Texas Municipal Officials Fight 'Open Meeting Act,' Get Shot Down By Fifth Circuit Court

from the the-only-thing-transparent-here-is-their-self-interested-motives dept

There's been a whole lot of talk about openness in government, but so far, very little action. Many vague statements and unkept promises have raised the public's expectation of actually being involved, but when push comes to shove, legislators seem much more comfortable doing things the old, closed-door way.

The public has been pushing back against this lack of transparency. The Texas Open Meetings Act requires that most government meetings be open to the general public. There are a few exceptions, but generally speaking, all qualifying meetings must be be announced at least 72 hours in advance and any final actions, decisions or votes must be made in these open meetings. If the Act is violated, the official(s) are subject to fines up to $500 or up to six months in prison.

In response, Texas municipal officials did what most officials do when faced with mandatory transparency: they tried to get the law thrown out as a violation of their First Amendment rights.

Fifteen city council members from across Texas, including Mel Leblanc from Arlington and Henry Wilson from Hurst, sued the state in Midland Federal Court, arguing the law requiring public government meetings criminalizes political speech based on content, is unconstitutionally vague and overbroad.

Specifically, the officials claimed that the law is “content-based” as it applies only to “public policy over which the governmental body has supervision or control.” They also expressed their concern that the Act was too vague and had the potential to “criminalize all private speech among a quorum of a governing body that is about public policy,” helpfully stating that “most” of this sort of private policy-related speech “does not lead to corruption.” Not only was the Act too vague in these officials' opinion, but it was simultaneously “too complex,” requiring an “educational course to comply with it.” (This last part is true — an Open Meetings Training section exists in the Act — but it hardly makes the law overly complex.)

The 5th Circuit Court shot every argument down, reminding officials that the goal of the Act is to bring about more openness and transparency, rather than to be used a blunt-force weapon for constituents to punitively punish government officials.

Referring to the argument that the law is “content-based,” the court declared:

“Here, government is not made less transparent because of the message of private speech about public policy: Transparency is furthered by allowing the public to have access to government decision-making,” the opinion states. “This is true whether those decisions are made by cogent empirical arguments or coin-flips. The private speech itself makes the government less transparent regardless of its message. The statute is therefore content-neutral.”

The arguments that the act is unconstitutionally overbroad and vague were dismissed as well:

“The plaintiffs' argument fails, because it ignores the other purposes of TOMA, such as increasing transparency, fostering trust in government, and ensuring that all members of a governing body may take part in the discussion of public business,” the opinion states. “With respect to these other goals, TOMA is not overbroad.”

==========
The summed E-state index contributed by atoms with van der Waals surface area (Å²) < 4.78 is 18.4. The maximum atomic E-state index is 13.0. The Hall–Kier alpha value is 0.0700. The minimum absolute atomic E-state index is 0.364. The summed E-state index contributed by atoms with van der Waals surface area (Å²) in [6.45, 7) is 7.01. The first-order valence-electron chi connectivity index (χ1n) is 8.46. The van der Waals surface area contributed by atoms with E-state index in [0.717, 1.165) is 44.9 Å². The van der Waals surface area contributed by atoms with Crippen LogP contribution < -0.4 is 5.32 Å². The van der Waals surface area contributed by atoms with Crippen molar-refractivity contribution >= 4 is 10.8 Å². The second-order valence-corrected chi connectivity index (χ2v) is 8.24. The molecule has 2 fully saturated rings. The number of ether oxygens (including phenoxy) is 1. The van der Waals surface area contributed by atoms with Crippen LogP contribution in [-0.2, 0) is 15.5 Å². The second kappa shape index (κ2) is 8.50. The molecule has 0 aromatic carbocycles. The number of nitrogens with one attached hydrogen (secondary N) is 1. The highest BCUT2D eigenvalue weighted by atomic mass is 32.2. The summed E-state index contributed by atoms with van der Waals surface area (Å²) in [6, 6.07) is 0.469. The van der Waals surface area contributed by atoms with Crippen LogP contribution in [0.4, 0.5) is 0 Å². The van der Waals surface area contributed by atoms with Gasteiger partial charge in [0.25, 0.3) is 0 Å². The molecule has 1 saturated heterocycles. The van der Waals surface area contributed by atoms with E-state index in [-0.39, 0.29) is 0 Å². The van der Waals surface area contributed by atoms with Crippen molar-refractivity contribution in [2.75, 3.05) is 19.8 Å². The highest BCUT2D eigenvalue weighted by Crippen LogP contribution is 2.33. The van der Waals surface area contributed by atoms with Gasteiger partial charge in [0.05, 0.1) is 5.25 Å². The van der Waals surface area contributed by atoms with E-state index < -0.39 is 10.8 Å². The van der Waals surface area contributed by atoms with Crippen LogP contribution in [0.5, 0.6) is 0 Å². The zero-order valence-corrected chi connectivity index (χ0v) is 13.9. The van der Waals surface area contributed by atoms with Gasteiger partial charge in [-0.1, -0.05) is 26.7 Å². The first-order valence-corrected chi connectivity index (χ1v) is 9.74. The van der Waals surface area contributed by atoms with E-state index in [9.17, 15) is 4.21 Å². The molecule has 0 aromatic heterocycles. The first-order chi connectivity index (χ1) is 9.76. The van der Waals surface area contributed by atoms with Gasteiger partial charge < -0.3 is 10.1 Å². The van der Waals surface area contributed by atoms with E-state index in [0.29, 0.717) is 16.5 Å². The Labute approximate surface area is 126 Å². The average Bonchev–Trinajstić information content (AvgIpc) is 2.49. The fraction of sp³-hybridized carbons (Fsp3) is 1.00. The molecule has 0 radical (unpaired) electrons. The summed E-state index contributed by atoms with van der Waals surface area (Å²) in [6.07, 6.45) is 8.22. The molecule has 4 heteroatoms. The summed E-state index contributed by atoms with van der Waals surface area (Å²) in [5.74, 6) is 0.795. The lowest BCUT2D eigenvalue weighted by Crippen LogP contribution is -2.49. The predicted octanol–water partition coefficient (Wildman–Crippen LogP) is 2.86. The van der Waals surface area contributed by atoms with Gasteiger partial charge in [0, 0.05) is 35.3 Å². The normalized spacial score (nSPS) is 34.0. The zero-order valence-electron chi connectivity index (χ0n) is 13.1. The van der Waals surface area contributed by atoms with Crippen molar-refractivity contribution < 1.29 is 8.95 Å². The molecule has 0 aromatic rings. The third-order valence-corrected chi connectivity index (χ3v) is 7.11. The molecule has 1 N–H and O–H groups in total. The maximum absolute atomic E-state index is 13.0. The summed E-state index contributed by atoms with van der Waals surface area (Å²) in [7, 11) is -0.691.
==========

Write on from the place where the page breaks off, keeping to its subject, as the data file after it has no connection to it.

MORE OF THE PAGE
“Neither of the issues plaintiffs point to implicates the underlying purpose of the vagueness doctrine: preventing government from chilling substantial amounts of speech and facilitating discriminatory and arbitrary enforcement,” the opinion states. “The concern underlying the vagueness doctrine is that citizens will not be able to predict which actions fall within the statute, leading to arbitrary and discriminatory enforcement.”

The Circuit Court found that increasing transparency and trust in government legitimized the inclusion of criminal penalties in the Act, as the overall point of the law was to foster governmental openness rather than curtail any official's First Amendment rights.

It's a great first step and one that will probably be cited if other states follow suit. (Illinois has its own Open Meetings Act.) Of course, this particular battle is far from over. The municipal officials are planning an appeal to the US Supreme Court, which seems like a ton of effort and expense to go through simply to lock the public out of discussions on policies that affect them.

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Comments on “Texas Municipal Officials Fight 'Open Meeting Act,' Get Shot Down By Fifth Circuit Court”

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That Anonymous Coward (profile) says:

The citizens should just start recall campaigns.
These elected officials have decided to waste dwindling resources on making sure they don’t have those pesky voters looking over their shoulders.
They are obviously unfit for the position when they claim their right to meet and speak in secret about things that effect the voters trumps the law.
They knew the rules when they ran for the job, they don’t like the terms they should save everyone lots of money and just resign rather than continue.

art guerrilla (profile) says:

Re: Re:

recalls are good in theory, not so much in practice…
hell, The They ™ buy regular elections, what is to stop them from buying recalls ? ? ?
(see, Wisconsin recall)
nope, its getting to the point where the system is so locked down, there is NO ALTERNATIVE but massive disruption to the system itself…
unless/until we overthrow the entrenched money-based system in politics, our ‘votes’ don’t mean shit…

art guerrilla
aka ann archy

That One Guy (profile) says:

The questions that should be asked: